The animal-model study, published today in the journal Small, shows that the iron oxide nanoparticles, injected intravenously, act as a contrast agent – they accumulate in the lesions, making them easier to see by advanced imaging such as MRI.
And when exposed to an alternating magnetic field, a non-invasive procedure, the nanoparticles’ temperature soars to more than 120 degrees Fahrenheit, high enough for lesion removal via heat.
The endometrium is the innermost layer of the uterus, and endometriosis occurs when endometrium-like tissue forms lesions outside of the uterine cavity – usually involving the ovaries, the fallopian tubes and the tissue lining the pelvis.
On rare occasions, endometrial tissue may spread beyond the pelvic region.
There’s no cure for endometriosis, although surgical removal of the lesions can improve fertility. The downside, however, is that the lesions come back about half the time, and more than one-quarter of endometriosis surgery patients need three or more operations because it’s hard to find all of the diseased tissue that needs to be removed.
“Endometriosis is a non-malignant condition, but the lesions sometimes perforate organs, resulting in a life-threatening situation,” said Olena Taratula of the College of Pharmacy, who also collaborated on the study. “Therapies for pain result in infertility, and patients wishing to improve fertility often seek surgical removal of the lesions. And unfortunately, not only is the recurrence rate high, complications associated with surgery add to the overall risk.”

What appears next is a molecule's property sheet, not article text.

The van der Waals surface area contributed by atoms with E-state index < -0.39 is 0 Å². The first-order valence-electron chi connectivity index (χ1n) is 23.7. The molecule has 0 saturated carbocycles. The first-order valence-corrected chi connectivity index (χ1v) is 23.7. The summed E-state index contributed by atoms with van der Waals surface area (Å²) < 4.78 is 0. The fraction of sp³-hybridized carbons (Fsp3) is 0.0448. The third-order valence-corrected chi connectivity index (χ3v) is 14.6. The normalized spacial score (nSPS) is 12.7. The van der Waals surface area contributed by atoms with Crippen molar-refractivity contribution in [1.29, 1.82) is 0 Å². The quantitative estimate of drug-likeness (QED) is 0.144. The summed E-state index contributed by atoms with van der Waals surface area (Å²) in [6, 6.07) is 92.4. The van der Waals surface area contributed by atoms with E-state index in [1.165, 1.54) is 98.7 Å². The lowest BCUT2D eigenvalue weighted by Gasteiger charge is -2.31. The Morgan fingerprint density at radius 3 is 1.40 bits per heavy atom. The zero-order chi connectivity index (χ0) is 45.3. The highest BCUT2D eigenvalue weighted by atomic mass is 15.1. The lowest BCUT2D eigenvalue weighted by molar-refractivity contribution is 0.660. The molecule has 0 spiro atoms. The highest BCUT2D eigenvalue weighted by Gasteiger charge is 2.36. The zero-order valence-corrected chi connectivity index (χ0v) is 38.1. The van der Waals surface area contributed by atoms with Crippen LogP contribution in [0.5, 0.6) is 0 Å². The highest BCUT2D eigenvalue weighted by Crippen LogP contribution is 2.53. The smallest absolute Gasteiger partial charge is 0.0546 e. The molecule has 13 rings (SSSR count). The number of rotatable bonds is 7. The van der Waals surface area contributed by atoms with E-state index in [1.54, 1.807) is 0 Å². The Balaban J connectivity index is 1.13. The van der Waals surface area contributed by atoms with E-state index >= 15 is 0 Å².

Magnetic hyperthermia had not previously been considered as a potential means of ablating endometriosis lesions because other magnetic nanoparticles have relatively low heating efficiency, she said. The nanoparticles could only get hot enough after being directly injected into diseased tissue, which is not a realistic approach for endometriosis.
The collaboration that also included the College of Pharmacy’s Youngrong Park, Abraham Moses, Peter Do and Ananiya Demessie overcame that problem by developing hexagonal-shaped nanoparticles that have more than six times the heating efficiency of conventional spherical nanoparticles when subjected to an alternating magnetic field.
Modifying the nanoparticles with a peptide – multiple amino acids linked in a chain – that targets a cellular receptor abundant in endometriosis cells enhanced their ability to accumulate in endometriosis lesions, the scientists said. Studies of mice with endometriotic tissue transplanted from macaques demonstrated the nanoparticles’ ability to eradicate the diseased cells following one session of magnetic hyperthermia.
“Furthermore, in collaboration with Khashayar Farsad from OHSU’s Dotter Interventional Institute, we showed the efficiency of the same nanoparticles as an MRI contrast agent,” Oleh Taratula said. “This feature of the nanoparticles can aid in the diagnosis of endometriotic lesions by MRI before their exposure to the external alternating magnetic field.”
Also part of the project group were Addie Luo of the Oregon National Primate Research Center; Cory Wyatt of the OHSU Department of Diagnostic Radiology; Leonardo Campos and Younes Jahangiri of the Dotter Interventional Institute; Hassan Albarqi of Najran University in Saudi Arabia; and Parinaz Ghanbari, who helped prepare the graphical abstract illustrating the research.
Oleh and Olena Taratula each has an adjunct appointment with OHSU.
The National Institutes of Health, the Eunice Kennedy Shriver National Institute of Child Health and Human Development, the National Primate Research Center and the OSU College of Pharmacy supported this study.